From among hundreds of titles, which came to Krakow from all over the world, the selectors, under the leadership of Krzysztof Gierat, the director of the Festival, selected the best films which will compete for the Golden Horn statuette in the international documentary film competition at the 57th Krakow Film Festival. Among them, there are three Polish productions.
“I am impressed by the multi-national character of the productions, the films are made by film crews consisting of people speaking various languages and with the support of many countries. It is already a rule. Documentary film is – in the good sense of this world – cosmopolitan. A good example is the most important film in the life of Tiana Alexandra Silliphant,“The General and Me” made for 30 years in Vietnam and the United States, and finished in Krakow with a significant participation of Polish image and sound editors,” commented Krzysztof Gierat, the director of Krakow Film Festival.
“The General and Me”
The opening film is the motion picture “The Beksinskis” (dir. Marcin Borchardt). It is a feature-length documentary film, made out of sound, film and photography archival materials, most of them come from the private archive of Zdzisław Beksiński and have not been shown publicly before. Almost fifty years long, the painter meticulously documented his life and the life of his closest family. From these materials emerges an extremely complex image of the relationships between the artist and his wife Zofia and his son– the charismatic radio journalist and translator– Tomasz.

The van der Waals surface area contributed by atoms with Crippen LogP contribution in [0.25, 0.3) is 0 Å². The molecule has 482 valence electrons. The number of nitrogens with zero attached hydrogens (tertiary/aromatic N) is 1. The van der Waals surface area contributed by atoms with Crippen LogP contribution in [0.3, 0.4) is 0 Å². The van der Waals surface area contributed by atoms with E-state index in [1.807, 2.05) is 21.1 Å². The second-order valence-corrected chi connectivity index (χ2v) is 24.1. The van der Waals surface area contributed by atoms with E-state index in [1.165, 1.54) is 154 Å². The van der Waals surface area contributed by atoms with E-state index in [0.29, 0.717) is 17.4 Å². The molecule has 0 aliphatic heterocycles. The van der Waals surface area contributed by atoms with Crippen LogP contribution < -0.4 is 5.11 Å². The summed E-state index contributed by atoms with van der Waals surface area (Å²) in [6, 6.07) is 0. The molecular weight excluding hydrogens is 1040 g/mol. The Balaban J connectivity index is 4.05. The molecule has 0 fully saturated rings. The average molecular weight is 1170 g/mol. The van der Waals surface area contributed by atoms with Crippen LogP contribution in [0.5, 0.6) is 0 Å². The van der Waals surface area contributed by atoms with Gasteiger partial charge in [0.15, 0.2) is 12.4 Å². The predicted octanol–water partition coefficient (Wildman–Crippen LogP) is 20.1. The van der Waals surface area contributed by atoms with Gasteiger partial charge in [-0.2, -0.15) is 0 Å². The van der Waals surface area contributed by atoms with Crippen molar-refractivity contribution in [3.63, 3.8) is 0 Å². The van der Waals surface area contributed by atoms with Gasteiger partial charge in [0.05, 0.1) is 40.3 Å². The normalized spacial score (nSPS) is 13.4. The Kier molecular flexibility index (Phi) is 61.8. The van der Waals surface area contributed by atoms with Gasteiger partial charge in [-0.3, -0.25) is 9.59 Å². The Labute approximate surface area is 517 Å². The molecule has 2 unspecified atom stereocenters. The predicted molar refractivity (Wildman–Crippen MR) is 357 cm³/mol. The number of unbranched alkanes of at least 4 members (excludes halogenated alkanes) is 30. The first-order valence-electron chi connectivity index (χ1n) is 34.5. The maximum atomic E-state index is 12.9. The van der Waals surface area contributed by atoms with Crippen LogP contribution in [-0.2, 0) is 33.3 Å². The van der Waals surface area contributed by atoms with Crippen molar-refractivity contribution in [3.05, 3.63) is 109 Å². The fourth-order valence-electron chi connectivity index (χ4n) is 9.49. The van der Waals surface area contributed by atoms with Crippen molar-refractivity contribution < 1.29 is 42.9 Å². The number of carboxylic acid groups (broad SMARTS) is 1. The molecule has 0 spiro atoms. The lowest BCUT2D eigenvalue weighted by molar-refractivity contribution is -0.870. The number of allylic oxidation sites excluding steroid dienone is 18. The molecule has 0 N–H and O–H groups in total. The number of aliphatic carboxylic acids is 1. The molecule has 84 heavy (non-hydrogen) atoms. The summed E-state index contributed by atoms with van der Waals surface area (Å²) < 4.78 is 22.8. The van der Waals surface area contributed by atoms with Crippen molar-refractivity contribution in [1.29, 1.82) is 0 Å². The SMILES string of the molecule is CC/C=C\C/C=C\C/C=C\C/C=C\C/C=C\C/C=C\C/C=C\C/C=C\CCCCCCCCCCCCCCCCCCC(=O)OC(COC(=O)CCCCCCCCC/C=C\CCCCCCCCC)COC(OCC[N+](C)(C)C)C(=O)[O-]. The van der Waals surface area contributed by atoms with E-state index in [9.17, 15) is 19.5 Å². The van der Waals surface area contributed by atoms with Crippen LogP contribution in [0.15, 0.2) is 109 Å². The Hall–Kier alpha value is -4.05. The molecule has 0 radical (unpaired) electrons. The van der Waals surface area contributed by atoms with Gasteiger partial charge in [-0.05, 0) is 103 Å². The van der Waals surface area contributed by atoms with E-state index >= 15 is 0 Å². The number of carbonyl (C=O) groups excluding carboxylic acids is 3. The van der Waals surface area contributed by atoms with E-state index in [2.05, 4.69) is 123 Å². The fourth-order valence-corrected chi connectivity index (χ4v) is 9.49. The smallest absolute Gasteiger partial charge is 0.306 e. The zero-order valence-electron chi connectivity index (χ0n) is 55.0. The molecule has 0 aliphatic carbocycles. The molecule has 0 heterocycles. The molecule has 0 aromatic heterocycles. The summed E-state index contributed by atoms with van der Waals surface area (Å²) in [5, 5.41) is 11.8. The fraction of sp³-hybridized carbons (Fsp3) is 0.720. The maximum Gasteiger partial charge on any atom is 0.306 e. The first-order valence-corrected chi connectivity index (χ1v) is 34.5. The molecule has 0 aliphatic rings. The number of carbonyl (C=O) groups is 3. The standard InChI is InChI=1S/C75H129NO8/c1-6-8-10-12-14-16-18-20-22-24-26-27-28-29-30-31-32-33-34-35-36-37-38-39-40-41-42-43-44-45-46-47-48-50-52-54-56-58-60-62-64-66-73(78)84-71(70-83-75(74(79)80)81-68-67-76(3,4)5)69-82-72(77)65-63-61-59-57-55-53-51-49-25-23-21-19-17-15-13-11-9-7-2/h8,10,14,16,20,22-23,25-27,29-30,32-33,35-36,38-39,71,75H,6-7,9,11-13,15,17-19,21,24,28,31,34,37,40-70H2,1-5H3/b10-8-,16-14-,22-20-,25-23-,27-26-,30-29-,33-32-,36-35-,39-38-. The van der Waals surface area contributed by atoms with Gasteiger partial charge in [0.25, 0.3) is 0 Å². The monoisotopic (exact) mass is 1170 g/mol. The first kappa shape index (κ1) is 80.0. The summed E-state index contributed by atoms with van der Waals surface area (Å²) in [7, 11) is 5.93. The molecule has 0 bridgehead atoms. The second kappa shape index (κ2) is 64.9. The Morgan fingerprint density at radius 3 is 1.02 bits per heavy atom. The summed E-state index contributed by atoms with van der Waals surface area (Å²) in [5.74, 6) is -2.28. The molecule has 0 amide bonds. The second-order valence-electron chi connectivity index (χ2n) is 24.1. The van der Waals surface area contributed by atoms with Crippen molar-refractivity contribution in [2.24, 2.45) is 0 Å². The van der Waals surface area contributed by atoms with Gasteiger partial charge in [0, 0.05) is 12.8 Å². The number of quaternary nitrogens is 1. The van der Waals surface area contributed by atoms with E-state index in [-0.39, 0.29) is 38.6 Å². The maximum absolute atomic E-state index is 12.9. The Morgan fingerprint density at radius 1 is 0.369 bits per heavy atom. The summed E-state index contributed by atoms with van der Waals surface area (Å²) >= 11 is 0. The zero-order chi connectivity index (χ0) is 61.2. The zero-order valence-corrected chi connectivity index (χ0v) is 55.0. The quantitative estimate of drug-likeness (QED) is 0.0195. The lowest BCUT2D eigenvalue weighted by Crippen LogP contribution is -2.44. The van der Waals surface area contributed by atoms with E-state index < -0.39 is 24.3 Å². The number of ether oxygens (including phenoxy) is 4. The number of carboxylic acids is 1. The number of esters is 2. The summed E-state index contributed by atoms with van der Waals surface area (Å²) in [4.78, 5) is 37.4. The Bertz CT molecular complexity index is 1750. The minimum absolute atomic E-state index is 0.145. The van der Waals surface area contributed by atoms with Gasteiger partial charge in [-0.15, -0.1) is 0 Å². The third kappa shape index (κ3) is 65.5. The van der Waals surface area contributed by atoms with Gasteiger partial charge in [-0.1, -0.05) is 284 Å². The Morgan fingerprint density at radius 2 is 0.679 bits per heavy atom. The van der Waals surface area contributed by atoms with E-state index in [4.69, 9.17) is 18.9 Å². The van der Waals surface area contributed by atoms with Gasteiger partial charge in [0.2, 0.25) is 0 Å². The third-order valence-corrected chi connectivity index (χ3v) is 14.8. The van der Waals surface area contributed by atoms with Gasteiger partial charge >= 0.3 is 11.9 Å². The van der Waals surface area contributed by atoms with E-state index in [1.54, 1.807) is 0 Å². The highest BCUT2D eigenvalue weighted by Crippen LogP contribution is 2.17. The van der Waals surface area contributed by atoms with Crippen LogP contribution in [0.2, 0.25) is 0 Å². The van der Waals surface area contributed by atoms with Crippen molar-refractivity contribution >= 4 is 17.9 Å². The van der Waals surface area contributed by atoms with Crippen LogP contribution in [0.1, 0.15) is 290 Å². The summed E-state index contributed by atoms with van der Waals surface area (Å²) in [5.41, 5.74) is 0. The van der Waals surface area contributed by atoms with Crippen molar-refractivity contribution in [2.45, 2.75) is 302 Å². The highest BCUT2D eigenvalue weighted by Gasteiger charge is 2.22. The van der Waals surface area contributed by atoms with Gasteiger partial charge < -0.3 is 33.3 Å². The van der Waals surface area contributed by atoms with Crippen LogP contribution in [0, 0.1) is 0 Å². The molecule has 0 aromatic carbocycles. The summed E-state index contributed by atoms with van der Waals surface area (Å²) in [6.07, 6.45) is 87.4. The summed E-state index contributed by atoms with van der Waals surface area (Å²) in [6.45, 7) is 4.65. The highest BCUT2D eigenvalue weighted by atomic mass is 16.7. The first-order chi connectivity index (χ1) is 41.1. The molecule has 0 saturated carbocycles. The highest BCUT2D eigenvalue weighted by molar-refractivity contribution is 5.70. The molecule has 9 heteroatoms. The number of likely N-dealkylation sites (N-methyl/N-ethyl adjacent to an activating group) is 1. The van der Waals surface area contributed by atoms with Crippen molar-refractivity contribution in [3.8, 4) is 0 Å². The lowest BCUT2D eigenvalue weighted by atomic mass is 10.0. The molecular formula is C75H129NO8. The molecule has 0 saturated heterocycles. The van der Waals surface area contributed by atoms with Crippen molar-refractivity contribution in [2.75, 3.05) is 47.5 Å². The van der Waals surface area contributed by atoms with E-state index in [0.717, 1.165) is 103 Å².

Intricate family relationships are also the subjects of films by several other authors, who turned the cameras on in their own homes. The films “Adriana’s Pact”, (dir. Lisette Orozco), “95 and 6 to Go” (dir. Kimi Takesue), “Rodnye. Close Relations” (dir. Vitaly Mansky), “Plasticine Family” (dir. Moriya Benavot) are intimate images, showing often complicated and difficult family relationships, but also the attempts to find your own identity. A particular example of a home movie is “Dum spiro spero” by the recognised Croatian writer Pero Kvesić, who, while documenting the everyday life of his family, contemplates life and death – deeply, but not without sense of humour.
“95 and 6 to Go”
A perfect field of observation for documentary film-makers has always included the school and the pub, where both good and bad emotions are most fully revealed: towards peers who are a bit different from everyone else and towards strangers who often seem to create an imaginary threat to the stable reality. In such places, wise teachers and open-minded hosts can play an important role: “School Life” (dir. Neasa Ni Chianain, David Rane), “Off The Tracks” (dir. Dieter Schumann).